This review is for those of you who were not able to make it to the lecture a few weeks ago. There was a lot of competing lectures held concomitantly with really interesting content. There is 0 chance of me getting to hear all the ones I want to be at. Yet when the Expo comes, it seems like I go from meeting to meeting with a coffee in between. So this review is for all of you who had the intentions of coming and couldn’t – and for those who asked me to provide a recap. I think this is an issue that bears more discussion and repetition – I was just at a national coffee conference here in Nicaragua and the same issues were raised. There is a false dichotomy of quality and productivity/resistance assigned to varieties, yet this is a much more nuanced topic – a real conundrum, if you will.
The idea for this lecture came out of long running conversations we’ve been having with farmers who are recovering from roya or whom are renewing their plantations. What should I plant? Do I choose Quality or Productivity? At the same time, last year, our colleagues in the Borderlands project, along with collaborators in CIAT and WCR evaluated the respective qualities of Castillo and Caturra grown in the exact same environments, showed that these varieties are different taste profiles, but on a 100 point cupping scale, they can be equally as good. This issue just isn’t in Colombia. It’s a global coffeelands concern. So, I decided that we could get some of the best minds in specialty, who occupy different parts of the value chain to talk about this idea. I was stoked to be able to facilitate the discussion between some of the great minds of specialty coffee:
Dr. Tim Schilling, the Executive Director of World Coffee Research. On this panel, Tim brings a coffee scientist and breeders’ expertise to the table.
Dr. Edgardo Alpizar. Edgardo is the director of Sustainable Management Services for ECOM in Nicaragua and Costa Rica and they have been promoting cutting edge management technqiues to optimize the quality of coffee. He’s bringing the point of view from the origin today.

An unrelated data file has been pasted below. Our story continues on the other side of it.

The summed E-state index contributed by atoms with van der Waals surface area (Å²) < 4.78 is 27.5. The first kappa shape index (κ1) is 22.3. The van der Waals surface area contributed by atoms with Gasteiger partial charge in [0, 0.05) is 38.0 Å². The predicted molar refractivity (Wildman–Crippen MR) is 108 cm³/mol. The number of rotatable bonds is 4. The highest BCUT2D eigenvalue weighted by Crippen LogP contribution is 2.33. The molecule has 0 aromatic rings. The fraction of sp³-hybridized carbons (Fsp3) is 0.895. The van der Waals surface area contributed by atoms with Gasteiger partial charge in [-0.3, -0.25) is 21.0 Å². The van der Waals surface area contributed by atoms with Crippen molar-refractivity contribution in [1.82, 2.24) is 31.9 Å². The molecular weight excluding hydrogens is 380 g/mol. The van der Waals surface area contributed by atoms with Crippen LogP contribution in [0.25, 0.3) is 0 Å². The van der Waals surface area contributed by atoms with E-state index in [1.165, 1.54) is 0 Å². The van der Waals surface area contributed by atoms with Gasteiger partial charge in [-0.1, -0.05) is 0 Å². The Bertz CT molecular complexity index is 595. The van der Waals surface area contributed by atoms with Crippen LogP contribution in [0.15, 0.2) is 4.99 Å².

Mr. Timothy Hill. Tim is the head coffee buyer and the director of quality at Counter Culture Coffee and was the only cupper in the Colombia Sensory Trial that was able to distinguish consistently between Caturra and Castillo.
Dr. Kraig Kraft. That’s me, your humble host. Not quite a great mind of specialty, my job was to set the stage and make sure that the questions flowed and that everyone got a chance to talk.
I introduced the idea behind the lecture – the varietal choice is a huge conundrum for farmers. I talked about the origin of Catimores and then I used this great poster from James Hoffman to explain the lack of genetic diversity in Arabicas. Dr. Schilling followed up and talked about the limited genetic diversity for Arabica and how the only way to boost its ability to be resilient and to adapt to the demands of a changing climate is to go and get some genes from Robusta and introduce them into newer varieties. Edgardo followed up and talked about how in the current drought in Central America – it was the Catimores that were found to be the most tolerant to the harsh conditions. He showed how they are working with farmers to help find the right time to start harvest by measuring the brix (sugar) in the cherries. The hybrids and catimores tested had higher levels of sugar, earlier in the season. Tim Hill rounded up the talk by sharing that the impressions of many of the varieties are roaster driven (see the descriptions for Catimores in James Hoffman’s amazing poster). He will continue to buy Caturras when offered, but he can’t in good conscience promote Caturras in this current environment and expose the farmer to risk of a failed crop due to roya or weather.
The bottom line is that the future holds more Catimores and Sarchimores and other, yet to have been developed rust and disease resistant lines. But what about flavor? I can already hear people yelling. Specialty is built on quality and flavor. The new tools that are available to breeders and the ability to continue to refine the Catimores and Sarchimores that are being released mean that these newest disease resistant varieties have higher quality than the Catimores of the past. The Colombia Sensory Trial was the first demonstration of that. What we lack is information that is balanced and objective and allows farmers (and roasters) to make informed decision. Part of this gap will be filled with the Mesoamerican Variety Catalog, produced by years of careful study by World Coffee Research (which will go live on June 21st). While the tool represents an important first step for farmers to carefully evaluate their choices, there is a lot of hard work that needs to follow this – making sure it gets into the hands of farmers, ensuring that everyone gets access to the seed and varieties that they want and making sure that what does get planted gets transformed into the highest quality coffee possible.